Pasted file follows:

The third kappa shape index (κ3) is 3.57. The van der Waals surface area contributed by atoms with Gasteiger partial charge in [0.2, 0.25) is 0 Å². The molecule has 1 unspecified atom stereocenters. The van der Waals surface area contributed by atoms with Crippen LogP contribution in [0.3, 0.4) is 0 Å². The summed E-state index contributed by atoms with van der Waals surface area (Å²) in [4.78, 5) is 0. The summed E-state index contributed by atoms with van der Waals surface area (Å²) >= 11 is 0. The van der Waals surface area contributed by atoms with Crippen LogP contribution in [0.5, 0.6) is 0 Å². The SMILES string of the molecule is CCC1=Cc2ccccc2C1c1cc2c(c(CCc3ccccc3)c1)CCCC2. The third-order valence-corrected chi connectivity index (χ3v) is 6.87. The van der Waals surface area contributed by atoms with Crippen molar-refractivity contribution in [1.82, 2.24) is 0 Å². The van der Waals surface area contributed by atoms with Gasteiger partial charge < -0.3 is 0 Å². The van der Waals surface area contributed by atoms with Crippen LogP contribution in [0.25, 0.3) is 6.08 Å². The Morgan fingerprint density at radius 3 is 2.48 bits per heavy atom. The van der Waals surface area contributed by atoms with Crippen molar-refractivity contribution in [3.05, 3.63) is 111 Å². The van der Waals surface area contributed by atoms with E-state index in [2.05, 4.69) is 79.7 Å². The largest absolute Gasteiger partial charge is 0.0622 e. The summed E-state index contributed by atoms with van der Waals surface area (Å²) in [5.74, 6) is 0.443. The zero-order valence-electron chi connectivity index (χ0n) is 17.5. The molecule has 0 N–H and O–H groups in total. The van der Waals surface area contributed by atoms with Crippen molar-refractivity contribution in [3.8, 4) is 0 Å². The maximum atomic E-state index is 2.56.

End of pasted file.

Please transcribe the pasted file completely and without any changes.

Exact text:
The third kappa shape index (κ3) is 3.57. The van der Waals surface area contributed by atoms with Gasteiger partial charge in [0.2, 0.25) is 0 Å². The molecule has 1 unspecified atom stereocenters. The van der Waals surface area contributed by atoms with Crippen LogP contribution in [0.3, 0.4) is 0 Å². The summed E-state index contributed by atoms with van der Waals surface area (Å²) in [4.78, 5) is 0. The summed E-state index contributed by atoms with van der Waals surface area (Å²) >= 11 is 0. The van der Waals surface area contributed by atoms with Crippen LogP contribution in [0.5, 0.6) is 0 Å². The SMILES string of the molecule is CCC1=Cc2ccccc2C1c1cc2c(c(CCc3ccccc3)c1)CCCC2. The third-order valence-corrected chi connectivity index (χ3v) is 6.87. The van der Waals surface area contributed by atoms with Crippen molar-refractivity contribution in [1.82, 2.24) is 0 Å². The van der Waals surface area contributed by atoms with Gasteiger partial charge < -0.3 is 0 Å². The van der Waals surface area contributed by atoms with Crippen LogP contribution in [0.25, 0.3) is 6.08 Å². The Morgan fingerprint density at radius 3 is 2.48 bits per heavy atom. The van der Waals surface area contributed by atoms with Crippen molar-refractivity contribution in [3.05, 3.63) is 111 Å². The van der Waals surface area contributed by atoms with E-state index in [2.05, 4.69) is 79.7 Å². The largest absolute Gasteiger partial charge is 0.0622 e. The summed E-state index contributed by atoms with van der Waals surface area (Å²) in [5.74, 6) is 0.443. The zero-order valence-electron chi connectivity index (χ0n) is 17.5. The molecule has 0 N–H and O–H groups in total. The van der Waals surface area contributed by atoms with Crippen molar-refractivity contribution in [3.8, 4) is 0 Å². The maximum atomic E-state index is 2.56.